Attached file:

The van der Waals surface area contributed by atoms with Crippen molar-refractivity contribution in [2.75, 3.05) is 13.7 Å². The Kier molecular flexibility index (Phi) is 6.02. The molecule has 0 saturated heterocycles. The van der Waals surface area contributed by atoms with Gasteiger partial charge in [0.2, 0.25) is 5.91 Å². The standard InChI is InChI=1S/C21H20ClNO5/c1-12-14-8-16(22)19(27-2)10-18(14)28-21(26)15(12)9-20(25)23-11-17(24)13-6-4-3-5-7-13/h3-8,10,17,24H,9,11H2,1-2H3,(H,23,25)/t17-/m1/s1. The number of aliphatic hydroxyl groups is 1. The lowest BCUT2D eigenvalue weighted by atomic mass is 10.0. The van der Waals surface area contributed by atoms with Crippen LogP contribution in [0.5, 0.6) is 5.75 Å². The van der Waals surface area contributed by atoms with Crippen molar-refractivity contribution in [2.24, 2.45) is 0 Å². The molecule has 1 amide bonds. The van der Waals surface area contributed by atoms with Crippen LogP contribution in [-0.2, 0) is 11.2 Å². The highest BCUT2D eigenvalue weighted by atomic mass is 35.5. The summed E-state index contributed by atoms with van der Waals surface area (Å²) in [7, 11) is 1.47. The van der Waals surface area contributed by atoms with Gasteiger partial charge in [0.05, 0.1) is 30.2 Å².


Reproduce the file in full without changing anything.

The van der Waals surface area contributed by atoms with Crippen molar-refractivity contribution in [2.75, 3.05) is 13.7 Å². The Kier molecular flexibility index (Phi) is 6.02. The molecule has 0 saturated heterocycles. The van der Waals surface area contributed by atoms with Gasteiger partial charge in [0.2, 0.25) is 5.91 Å². The standard InChI is InChI=1S/C21H20ClNO5/c1-12-14-8-16(22)19(27-2)10-18(14)28-21(26)15(12)9-20(25)23-11-17(24)13-6-4-3-5-7-13/h3-8,10,17,24H,9,11H2,1-2H3,(H,23,25)/t17-/m1/s1. The number of aliphatic hydroxyl groups is 1. The lowest BCUT2D eigenvalue weighted by atomic mass is 10.0. The van der Waals surface area contributed by atoms with Crippen LogP contribution in [0.5, 0.6) is 5.75 Å². The van der Waals surface area contributed by atoms with Crippen molar-refractivity contribution in [2.24, 2.45) is 0 Å². The molecule has 1 amide bonds. The van der Waals surface area contributed by atoms with Crippen LogP contribution in [-0.2, 0) is 11.2 Å². The highest BCUT2D eigenvalue weighted by atomic mass is 35.5. The summed E-state index contributed by atoms with van der Waals surface area (Å²) in [7, 11) is 1.47. The van der Waals surface area contributed by atoms with Gasteiger partial charge in [0.05, 0.1) is 30.2 Å².